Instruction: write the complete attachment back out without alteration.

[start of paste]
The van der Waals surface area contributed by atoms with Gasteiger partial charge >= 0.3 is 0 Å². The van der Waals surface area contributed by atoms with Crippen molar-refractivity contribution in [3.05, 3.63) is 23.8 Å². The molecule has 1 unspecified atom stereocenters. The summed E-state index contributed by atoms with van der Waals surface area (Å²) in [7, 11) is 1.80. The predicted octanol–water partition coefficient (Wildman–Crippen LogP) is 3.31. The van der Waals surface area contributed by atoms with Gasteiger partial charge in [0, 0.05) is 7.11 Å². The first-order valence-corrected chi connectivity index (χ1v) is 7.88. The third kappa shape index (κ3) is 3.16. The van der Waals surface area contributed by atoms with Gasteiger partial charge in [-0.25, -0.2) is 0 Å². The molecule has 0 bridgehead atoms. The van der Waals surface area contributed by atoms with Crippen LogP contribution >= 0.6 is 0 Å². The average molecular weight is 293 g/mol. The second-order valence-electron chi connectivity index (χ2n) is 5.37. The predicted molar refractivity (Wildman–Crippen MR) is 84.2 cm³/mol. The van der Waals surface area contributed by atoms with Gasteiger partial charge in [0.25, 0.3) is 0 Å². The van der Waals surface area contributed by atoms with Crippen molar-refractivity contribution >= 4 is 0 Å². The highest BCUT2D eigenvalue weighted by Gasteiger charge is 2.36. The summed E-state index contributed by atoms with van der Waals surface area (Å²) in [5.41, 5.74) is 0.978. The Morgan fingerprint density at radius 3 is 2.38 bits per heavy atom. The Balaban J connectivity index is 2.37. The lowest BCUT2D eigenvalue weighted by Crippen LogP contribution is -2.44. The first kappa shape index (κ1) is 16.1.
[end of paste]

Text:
The van der Waals surface area contributed by atoms with Gasteiger partial charge >= 0.3 is 0 Å². The van der Waals surface area contributed by atoms with Crippen molar-refractivity contribution in [3.05, 3.63) is 23.8 Å². The molecule has 1 unspecified atom stereocenters. The summed E-state index contributed by atoms with van der Waals surface area (Å²) in [7, 11) is 1.80. The predicted octanol–water partition coefficient (Wildman–Crippen LogP) is 3.31. The van der Waals surface area contributed by atoms with Gasteiger partial charge in [0, 0.05) is 7.11 Å². The first-order valence-corrected chi connectivity index (χ1v) is 7.88. The third kappa shape index (κ3) is 3.16. The van der Waals surface area contributed by atoms with Gasteiger partial charge in [-0.25, -0.2) is 0 Å². The molecule has 0 bridgehead atoms. The van der Waals surface area contributed by atoms with Crippen LogP contribution >= 0.6 is 0 Å². The average molecular weight is 293 g/mol. The second-order valence-electron chi connectivity index (χ2n) is 5.37. The predicted molar refractivity (Wildman–Crippen MR) is 84.2 cm³/mol. The van der Waals surface area contributed by atoms with Gasteiger partial charge in [0.25, 0.3) is 0 Å². The van der Waals surface area contributed by atoms with Crippen molar-refractivity contribution >= 4 is 0 Å². The highest BCUT2D eigenvalue weighted by Gasteiger charge is 2.36. The summed E-state index contributed by atoms with van der Waals surface area (Å²) in [5.41, 5.74) is 0.978. The Morgan fingerprint density at radius 3 is 2.38 bits per heavy atom. The Balaban J connectivity index is 2.37. The lowest BCUT2D eigenvalue weighted by Crippen LogP contribution is -2.44. The first kappa shape index (κ1) is 16.1.